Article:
Learning activities: examples aligned to the Southern Cross Model

Learning activities guide students and provide them with the opportunity to process, integrate and understand unit materials (e.g. watch video, listen to podcast, read article). The following example activities are categorised into the tenet of best practice unit design that best characterises them. Whatever activity you choose should relate directly to the previous content. Ideally, all activities should include built-in responsive feedback.

Activities that are media-rich

These activities integrate multimedia sources in meaningful ways to enhance understanding and engage students.

Reading activity

A reading activity can include provides stimulus questions or points of focus to guide students and a link to an online reading or to myReadings. In this example, basic instruction is provided, the full reference of the reading with a URL link and a reflection question to stimulate student interest.

Video activity

A video activity can provide real-world examples and explain ideas in visual ways. In this activity, students reflect on the practices covered in the video and post a response to the discussion board.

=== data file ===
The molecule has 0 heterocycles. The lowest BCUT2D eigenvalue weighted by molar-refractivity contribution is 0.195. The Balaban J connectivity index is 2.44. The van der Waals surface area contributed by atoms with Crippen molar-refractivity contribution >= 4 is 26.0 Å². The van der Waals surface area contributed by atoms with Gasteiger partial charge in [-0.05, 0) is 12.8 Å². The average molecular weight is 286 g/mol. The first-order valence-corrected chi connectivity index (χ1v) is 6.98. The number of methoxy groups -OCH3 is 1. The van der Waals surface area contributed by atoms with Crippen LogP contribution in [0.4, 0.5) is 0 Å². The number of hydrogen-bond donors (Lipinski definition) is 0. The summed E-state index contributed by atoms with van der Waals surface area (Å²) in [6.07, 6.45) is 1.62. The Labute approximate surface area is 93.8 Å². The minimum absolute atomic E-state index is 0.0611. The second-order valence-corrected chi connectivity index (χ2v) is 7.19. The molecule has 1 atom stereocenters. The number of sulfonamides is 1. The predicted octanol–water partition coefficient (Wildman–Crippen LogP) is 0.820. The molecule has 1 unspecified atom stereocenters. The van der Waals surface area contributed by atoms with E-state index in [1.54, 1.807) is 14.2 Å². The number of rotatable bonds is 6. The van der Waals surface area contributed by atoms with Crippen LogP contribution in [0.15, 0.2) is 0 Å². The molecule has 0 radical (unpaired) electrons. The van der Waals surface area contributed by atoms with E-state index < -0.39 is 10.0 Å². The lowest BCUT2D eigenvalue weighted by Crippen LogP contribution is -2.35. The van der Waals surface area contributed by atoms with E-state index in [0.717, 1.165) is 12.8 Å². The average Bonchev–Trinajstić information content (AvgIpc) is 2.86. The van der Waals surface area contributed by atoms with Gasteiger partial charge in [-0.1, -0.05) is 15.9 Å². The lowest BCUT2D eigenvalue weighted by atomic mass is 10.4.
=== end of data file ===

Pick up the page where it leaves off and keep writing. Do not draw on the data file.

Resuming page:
Activities that guide students through the curriculum

These activities support student exploration of module objectives, helps them to develop and apply skills and prepare students for assessment.

Experiment activity

An opportunity for students to test a theory or concept in a practical real-world manner. This could involve field trips, analysing laboratory results or conducting research.

Reflection activity

A reflection activity is a stand-alone activity that enables the student to observe, take action and then respond. Reflection activities are best used towards the end of a module where students are ready to reflect on what they have learned and construct a personal response.

Activities that are interactive and responsive

These activities provide opportunities for active learning, ask students to interact, and provide responsive feedback so that students know they are on track.

Practice activity

This activity could include a problem, a series of exercises, quiz questions or a case study where students are able to apply what they have learned. Ensure that responsive feedback is provided to students. The following examples were developed in H5P, but you could use the Blackboard quiz tool or a workbook created in MS Word.

Activities that contribute towards a community of inquiry

These activities provide opportunities for student interaction and community-building, leading to enhanced satisfaction, engagement, belonging and persistence. Read more about the Community of Inquiry Framework.

Discussion activity

In a discussion activity, students personally reflect or think about concepts or ideas, and then post a response on the discussion board.  Ensure that you provide clear direction for students to successfully complete this activity.